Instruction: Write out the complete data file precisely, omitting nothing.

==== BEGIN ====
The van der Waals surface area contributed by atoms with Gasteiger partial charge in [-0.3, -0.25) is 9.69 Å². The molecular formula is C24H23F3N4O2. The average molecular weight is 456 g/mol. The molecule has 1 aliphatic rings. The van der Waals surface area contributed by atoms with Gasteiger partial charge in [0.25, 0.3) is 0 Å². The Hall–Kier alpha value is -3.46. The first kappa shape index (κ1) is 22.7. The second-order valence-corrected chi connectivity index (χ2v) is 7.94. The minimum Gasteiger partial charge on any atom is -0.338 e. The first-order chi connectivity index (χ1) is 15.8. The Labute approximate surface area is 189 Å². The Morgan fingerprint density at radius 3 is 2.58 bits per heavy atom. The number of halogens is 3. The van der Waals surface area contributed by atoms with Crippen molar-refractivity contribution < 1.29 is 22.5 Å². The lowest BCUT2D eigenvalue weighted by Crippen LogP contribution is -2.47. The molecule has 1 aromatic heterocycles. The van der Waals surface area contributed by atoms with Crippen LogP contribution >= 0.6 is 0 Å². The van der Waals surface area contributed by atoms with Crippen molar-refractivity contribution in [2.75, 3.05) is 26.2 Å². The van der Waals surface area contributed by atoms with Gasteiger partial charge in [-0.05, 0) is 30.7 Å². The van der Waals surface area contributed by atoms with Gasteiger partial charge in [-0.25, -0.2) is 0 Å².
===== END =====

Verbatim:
The van der Waals surface area contributed by atoms with Gasteiger partial charge in [-0.3, -0.25) is 9.69 Å². The molecular formula is C24H23F3N4O2. The average molecular weight is 456 g/mol. The molecule has 1 aliphatic rings. The van der Waals surface area contributed by atoms with Gasteiger partial charge in [0.25, 0.3) is 0 Å². The Hall–Kier alpha value is -3.46. The first kappa shape index (κ1) is 22.7. The second-order valence-corrected chi connectivity index (χ2v) is 7.94. The minimum Gasteiger partial charge on any atom is -0.338 e. The first-order chi connectivity index (χ1) is 15.8. The Labute approximate surface area is 189 Å². The Morgan fingerprint density at radius 3 is 2.58 bits per heavy atom. The number of halogens is 3. The van der Waals surface area contributed by atoms with Crippen molar-refractivity contribution < 1.29 is 22.5 Å². The lowest BCUT2D eigenvalue weighted by Crippen LogP contribution is -2.47. The molecule has 1 aromatic heterocycles. The van der Waals surface area contributed by atoms with Crippen LogP contribution >= 0.6 is 0 Å². The van der Waals surface area contributed by atoms with Crippen molar-refractivity contribution in [2.75, 3.05) is 26.2 Å². The van der Waals surface area contributed by atoms with Gasteiger partial charge in [-0.05, 0) is 30.7 Å². The van der Waals surface area contributed by atoms with Gasteiger partial charge in [-0.25, -0.2) is 0 Å².